“The brands consumers know and love are trusted to provide quality and value for money, and branding already contributes significantly to the UK economy,” says BBG chairman Noble. “However, the value created is not being measured and is not integrated in Government policy.”
It may transpire that the business sector least successful at consistent communication of its prime assets is the branding community itself.
Case study: Ladbrokes
Using multiple channels of communication has enabled betting group Ladbrokes to develop sub-brands to target specific consumer groups. This has allowed it to continue serving traditional gamblers, who tend to favour horse racing, and younger ones, who may prefer online poker.
After developing a master brand, agency Designhouse created a retail format that sought to move the brand away from the archetypal betting shop of old to a modern “leisure experience”. Subsequent brand extensions have included the Ladbrokes Casino and the Ladbrokes.com World Darts Championship, a live event broadcast on TV channel Sky Sports.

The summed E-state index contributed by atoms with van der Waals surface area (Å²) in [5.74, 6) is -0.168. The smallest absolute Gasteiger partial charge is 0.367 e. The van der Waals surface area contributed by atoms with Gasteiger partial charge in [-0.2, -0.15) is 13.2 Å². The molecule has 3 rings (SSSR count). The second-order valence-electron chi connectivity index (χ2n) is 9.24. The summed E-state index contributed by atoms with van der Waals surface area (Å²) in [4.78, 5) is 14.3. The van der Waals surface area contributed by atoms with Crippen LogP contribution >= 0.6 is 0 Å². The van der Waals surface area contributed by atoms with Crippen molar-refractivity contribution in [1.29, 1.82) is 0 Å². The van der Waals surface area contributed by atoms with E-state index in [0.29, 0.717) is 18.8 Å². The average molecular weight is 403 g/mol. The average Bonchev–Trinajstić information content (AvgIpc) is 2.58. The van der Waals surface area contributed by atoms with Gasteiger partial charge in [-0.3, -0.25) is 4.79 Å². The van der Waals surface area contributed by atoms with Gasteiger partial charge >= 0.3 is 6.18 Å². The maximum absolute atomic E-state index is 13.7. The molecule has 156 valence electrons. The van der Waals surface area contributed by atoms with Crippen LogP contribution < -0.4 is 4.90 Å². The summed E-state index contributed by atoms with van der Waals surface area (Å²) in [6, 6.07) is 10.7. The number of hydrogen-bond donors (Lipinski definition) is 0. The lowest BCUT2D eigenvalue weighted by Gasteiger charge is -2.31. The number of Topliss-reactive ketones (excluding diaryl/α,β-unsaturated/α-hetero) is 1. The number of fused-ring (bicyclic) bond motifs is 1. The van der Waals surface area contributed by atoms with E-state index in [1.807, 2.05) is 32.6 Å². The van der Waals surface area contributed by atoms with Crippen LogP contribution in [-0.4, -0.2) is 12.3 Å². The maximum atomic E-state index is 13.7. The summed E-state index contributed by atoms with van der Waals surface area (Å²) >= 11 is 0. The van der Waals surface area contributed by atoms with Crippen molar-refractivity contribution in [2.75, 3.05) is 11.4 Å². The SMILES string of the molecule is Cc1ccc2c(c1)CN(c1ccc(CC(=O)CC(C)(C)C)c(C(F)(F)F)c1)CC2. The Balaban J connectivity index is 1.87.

The brand has also run TV ad campaigns featuring giant bingo balls to bring a fun element to the company’s marketing, which Charlie Goodenough, head of marketing, Casino, for Ladbrokes eGaming, describes as “really exciting”. Goodenough also added an iPhone application to the company’s portfolio to help the brand reach every aspect of people’s lives – on the high street, online and in their pocket.